August 1, 2018 | Erin Bluvas, email@example.com
Known around the Public Health Research Center for his blue jeans and cowboy boots, Joshua Sparks is originally from Shreveport, Louisiana—near the Texas and Arkansas borders. A lifelong Louisiana Tech University fan, Sparks studied mechanical engineering there for three years before taking a one-year sabbatical.
Although he had always been physically active growing up, Sparks had never thought purposefully about physical activity. As a college student, his regular exercise sessions disappeared and, without a kitchen and later not even a meal plan, his eating habits suffered greatly. He took a year off to focus on his health, and this decision changed his personal life and altered his professional course.
“During my year sabbatical from college I began exercising and changing my dietary habits on my own,” says Sparks, who ended up competing and receiving sponsorships as a triathlete for many years. “When I began changing my own personal lifestyle habits was the moment that I realized that being physically active and conscious about what you were consuming was important for not only physical health, but mental well-being.”
When he returned to school, this time at the University of Louisiana at Monroe, Sparks channeled his new interest in health into his major: exercise science. After his 2010 graduation, he returned to Louisiana Tech University to complete a master’s in the same area of study.
Decreased physical activity and the state of being overweight or obese plays a major role in overall health.
-Joshua Sparks, Ph.D. in exercise science candidate
During his bachelor’s and master’s programs and the ensuing three years, Sparks gained professional experience in the field of exercise science. His various roles included exercise scientist at a cardiac rehabilitation clinic, strength and conditioning assistant for the Louisiana Tech University baseball team, strength and conditioning specialist at a sport performance facility, cardiology technician and exercise physiologist at Duke University Medical Center, and research technician at the Duke Molecular Physiology Institute.
“While at Duke University Medical Center, even though I primarily worked at the primary cardiology clinic and with cardiac patients, I noticed that many of the patients I interacted with had other co-morbidities associated with a lack of physical activity, and most were either overweight or obese,” says Sparks of his decision to pursue a Ph.D. “Decreased physical activity and the state of being overweight or obese plays a major role in overall health, and my experiences at Duke and its institutes influenced me to want to learn more at the best university possible.”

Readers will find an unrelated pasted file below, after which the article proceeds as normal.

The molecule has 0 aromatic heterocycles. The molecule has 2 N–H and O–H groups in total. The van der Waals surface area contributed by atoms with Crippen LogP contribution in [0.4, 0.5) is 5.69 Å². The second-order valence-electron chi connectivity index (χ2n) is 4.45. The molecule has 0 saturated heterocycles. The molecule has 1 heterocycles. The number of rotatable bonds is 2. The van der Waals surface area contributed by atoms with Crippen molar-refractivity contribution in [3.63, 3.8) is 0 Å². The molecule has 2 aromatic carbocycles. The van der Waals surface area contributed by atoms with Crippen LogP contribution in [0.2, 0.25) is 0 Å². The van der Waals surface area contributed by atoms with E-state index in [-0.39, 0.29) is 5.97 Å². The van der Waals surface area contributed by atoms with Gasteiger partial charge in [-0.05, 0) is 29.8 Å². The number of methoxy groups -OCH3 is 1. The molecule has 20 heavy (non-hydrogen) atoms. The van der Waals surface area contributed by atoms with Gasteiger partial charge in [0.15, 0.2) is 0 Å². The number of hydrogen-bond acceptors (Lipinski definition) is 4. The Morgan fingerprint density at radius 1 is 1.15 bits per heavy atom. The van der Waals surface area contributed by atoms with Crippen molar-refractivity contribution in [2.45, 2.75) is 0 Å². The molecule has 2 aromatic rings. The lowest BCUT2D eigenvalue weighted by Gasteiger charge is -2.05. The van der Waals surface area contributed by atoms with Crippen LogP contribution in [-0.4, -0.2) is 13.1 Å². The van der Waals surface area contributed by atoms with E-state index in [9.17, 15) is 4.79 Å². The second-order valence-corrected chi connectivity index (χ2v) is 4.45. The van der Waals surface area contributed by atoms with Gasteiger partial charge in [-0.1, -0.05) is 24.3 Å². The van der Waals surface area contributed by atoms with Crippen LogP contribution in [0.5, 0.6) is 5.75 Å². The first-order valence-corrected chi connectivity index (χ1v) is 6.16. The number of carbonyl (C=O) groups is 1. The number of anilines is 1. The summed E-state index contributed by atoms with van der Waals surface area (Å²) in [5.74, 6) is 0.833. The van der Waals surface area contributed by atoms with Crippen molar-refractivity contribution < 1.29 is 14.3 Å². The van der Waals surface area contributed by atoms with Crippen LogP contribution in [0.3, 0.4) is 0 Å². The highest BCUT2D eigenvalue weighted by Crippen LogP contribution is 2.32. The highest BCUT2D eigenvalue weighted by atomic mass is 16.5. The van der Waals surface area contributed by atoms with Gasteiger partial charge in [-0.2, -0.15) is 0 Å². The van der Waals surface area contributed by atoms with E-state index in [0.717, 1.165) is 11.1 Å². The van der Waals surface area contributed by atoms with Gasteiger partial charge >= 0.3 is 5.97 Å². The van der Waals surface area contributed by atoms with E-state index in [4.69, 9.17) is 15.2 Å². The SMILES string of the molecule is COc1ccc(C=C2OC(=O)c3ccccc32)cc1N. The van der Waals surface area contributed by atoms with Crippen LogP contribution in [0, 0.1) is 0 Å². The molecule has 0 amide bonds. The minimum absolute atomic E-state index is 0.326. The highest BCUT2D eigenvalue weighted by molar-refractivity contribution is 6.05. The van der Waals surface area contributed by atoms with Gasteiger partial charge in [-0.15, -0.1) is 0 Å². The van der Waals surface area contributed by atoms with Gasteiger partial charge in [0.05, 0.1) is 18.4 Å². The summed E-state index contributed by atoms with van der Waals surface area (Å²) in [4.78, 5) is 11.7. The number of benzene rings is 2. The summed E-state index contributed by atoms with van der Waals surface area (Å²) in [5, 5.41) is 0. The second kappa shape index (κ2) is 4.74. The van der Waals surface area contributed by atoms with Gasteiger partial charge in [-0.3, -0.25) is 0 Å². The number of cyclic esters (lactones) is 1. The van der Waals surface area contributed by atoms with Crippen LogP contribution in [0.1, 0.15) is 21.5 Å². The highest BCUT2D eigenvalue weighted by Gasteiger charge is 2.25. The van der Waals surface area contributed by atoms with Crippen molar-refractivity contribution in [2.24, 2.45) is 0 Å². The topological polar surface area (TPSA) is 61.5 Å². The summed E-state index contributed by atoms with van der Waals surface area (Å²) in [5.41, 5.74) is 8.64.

Sparks wanted to perform research of his own design and the University of South Carolina’s prestigious reputation, along with the Ph.D. in exercise science degree's status as the No. 1 doctoral program in the nation, made it the obvious choice. At the Arnold School, Sparks developed his interests in physical activity and dietary patterns and utilizing interventions to modify these lifestyle factors aimed to improve metabolic and cardiovascular outcomes associated with overweight or obese populations.
He has also amassed a variety of clinical, research and teaching experience and connected with important mentors. Distinguished Professor of exercise science J. Larry Durstine influenced Sparks through his books and papers well before Sparks set foot on campus. Durstine proved to be an even better mentor in person, guiding Sparks on how to excel at teaching and serving as a genuine supporter throughout the program.
Exercise science assistant professor Xuewen Wang, Sparks’ dissertation chair, continues to play an essential role in his development. “She took a chance on a country boy from Louisiana to work in her lab, lead her American Heart Association grant-funded WORDS study, and continued to feel confident to offer more responsibilities with each passing day,” says Sparks, who has three peer-reviewed publications and is currently the principal investigator for the Aerobic Treadmill Exercise And Metabolism Study as part of his Support to Promote Advancement of Research and Creativity-funded dissertation research.
“Dr. Wang is compassionate and understanding, while also having expectations for you to strive for success as an individual. Her background, education, and training is second to none, and I consider myself grateful and lucky to be able to work with a mentor such as her. I wouldn’t trade this experience for the world and feel as though I will leave this lab fully capable to be an independent researcher and future mentor.”
After his 2019 graduation, Sparks plans to pursue a post-doctoral fellowship and continue researching lifestyle interventions aimed towards clinical populations. Long-term, he would like to work in academia, where he can research and teach/mentor students. Wherever he goes, Sparks’ dog, Amber, will join him. With his closest family more than eight hours away, Amber provides the stress relief and support Sparks has needed to suceed in his doctoral program.
“There are always going to be obstacles standing in your way, as well as people who will not support you or agree with your decisions,” the Norman J. Doctoral Fellow says of choosing to pursue a graduate degree in public health. “At the end of the day only you must live the decisions you make, and hopefully those decisions positively impact other people’s lives.”